FC Cincinnati's Fired Coach Is The Latest Casualty Of MLS's Misguided Expansion Strategy

After seven winless games in a row, in which the team looked worse than bad, the FC Cincinnati brain trust has mercifully fired manager Alan Koch, replacing him with assistant Yoann Damet in the interim, while conducting a proper search for a permanent replacement. The club put out a statement on Tuesday that essentially placed all the blame for the poor start on Koch:

After a series of recent issues and a team culture that had deteriorated, we determined that it’s time to make a change to return a club-centered focus to the team. This decision is not driven by recent game results themselves, but rather the underpinnings that have led to those results. We have not come close to maximizing the talent we have in the dressing room this year, nor have we seen a foundation being built that will set us up for success this year and into next year.

Anyone with a brain could have seen this coming from the moment Cincy got its own shiny MLS toy to subsidize. The quality of MLS as a whole may be improving steadily, but there are still too many slots to fill and not enough quality players to go around. That was probably true before the latest wave of MLS expansion, which began in earnest with the additions of New York City and Orlando City ahead of the 2015 season, and it will only be more true as the Ponzi scheme expands in the coming years.

Koch’s biggest failure is to have picked a small-market expansion team to try to push towards the MLS equivalent of relevance. Of the six teams to have entered the league since 2015, three have been solid-to-league-changingly-great, and three have been straight butt. You could point to the successes of NYCFC and LAFC, or the galactically-successful Atlanta United last season (both on the field and in the stands) and say that MLS is in a good spot with its expansion. But that misses the point.

All three of those teams came in guns blazing, ready to spend and in big markets were ready to embrace them. NYCFC are owned by Manchester City’s City Football Group. LAFC have a fuck-ton of rich owners and a prime locale. Atlanta United are owned by Falcons owner Arthur Blank, and it was his ability to let his soccer team use his football team’s butthole-wielding stadium that, as much as anything else, led to last year’s attendance record.


On the other hand, the other three teams to join have been pretty terrible. Orlando City joined MLS with former Ballon d’Or winner Kaka on the team, and have never sniffed the playoffs. They also fell victim last season to MLS’s inane transfer rules, which caused them to lose the only good player they actually had on the team in the Cyle Larin debacle. Minnesota United have finished among the dregs of the Western Conference both seasons of their existence, and though they have started well this year, it wouldn’t shock anyone if they slip down there again.

And then there’s FC Cincinnati, which took a team that won the 2018 USL regular season championship and only made superficial improvements in the transition to MLS this year. Koch was given the unenviable task of making the on-field product at least not embarrassing for a city that, to its credit, has thrown its support behind the team, at least in the stands. (Cincy currently sit third in the average attendance rankings, despite having a stadium that only holds around 33,000 spectators). Clearly, he failed.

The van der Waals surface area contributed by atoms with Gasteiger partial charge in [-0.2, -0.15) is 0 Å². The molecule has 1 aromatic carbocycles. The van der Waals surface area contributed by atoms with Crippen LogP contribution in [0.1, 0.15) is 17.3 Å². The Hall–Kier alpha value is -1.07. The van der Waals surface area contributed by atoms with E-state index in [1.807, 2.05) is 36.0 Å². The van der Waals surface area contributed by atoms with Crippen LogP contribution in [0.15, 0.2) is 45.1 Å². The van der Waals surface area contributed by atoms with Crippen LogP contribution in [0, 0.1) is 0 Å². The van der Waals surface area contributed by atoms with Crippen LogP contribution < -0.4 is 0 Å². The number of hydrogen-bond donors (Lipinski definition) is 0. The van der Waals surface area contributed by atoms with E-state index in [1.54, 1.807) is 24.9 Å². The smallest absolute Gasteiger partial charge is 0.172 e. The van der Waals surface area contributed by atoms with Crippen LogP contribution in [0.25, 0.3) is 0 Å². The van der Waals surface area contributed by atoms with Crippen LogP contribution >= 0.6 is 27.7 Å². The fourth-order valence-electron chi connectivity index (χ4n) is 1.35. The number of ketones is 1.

Losses beget cultural problems, something both the FC Cincy statement and the news story on (the unfortunately named) MLSsoccer.com both pointed to as one of the reasons for Koch’s dismissal. It’s no surprise that an angsty locker room would fail to gel in light of all that losing. The bigger problem is that Cincy, like Orlando and Minnesota before them, were set up to fail. There simply isn’t enough talent queuing up to play for an expansion team in a Midwest city owned by an executive branch that isn’t willing to drop massive chunks of change to make them competitive from the word go.


This duality between newly added have and have-nots will likely play out again next season, with the David Beckham-fronted Inter Miami likely succeeding where Nashville SC will struggle. MLS might be a clown show, but it’s smart about managing expectations, making sure to pair every Goofus with an attendant Gallant.

And so, the league can keep pointing out the successes of teams like NYCFC and Atlanta United while helping push the party line that the only reason Cincinnati are such an early disaster is that they hired the wrong coach. Of course, MLS has no monopoly on bad teams that find themselves woefully overmatched in a country’s top division. But at least those other leagues make their teams earn their admission ticket on the pitch rather than letting them buy their way in, and provide some much-needed pruning of the bullshit at the end of every season.

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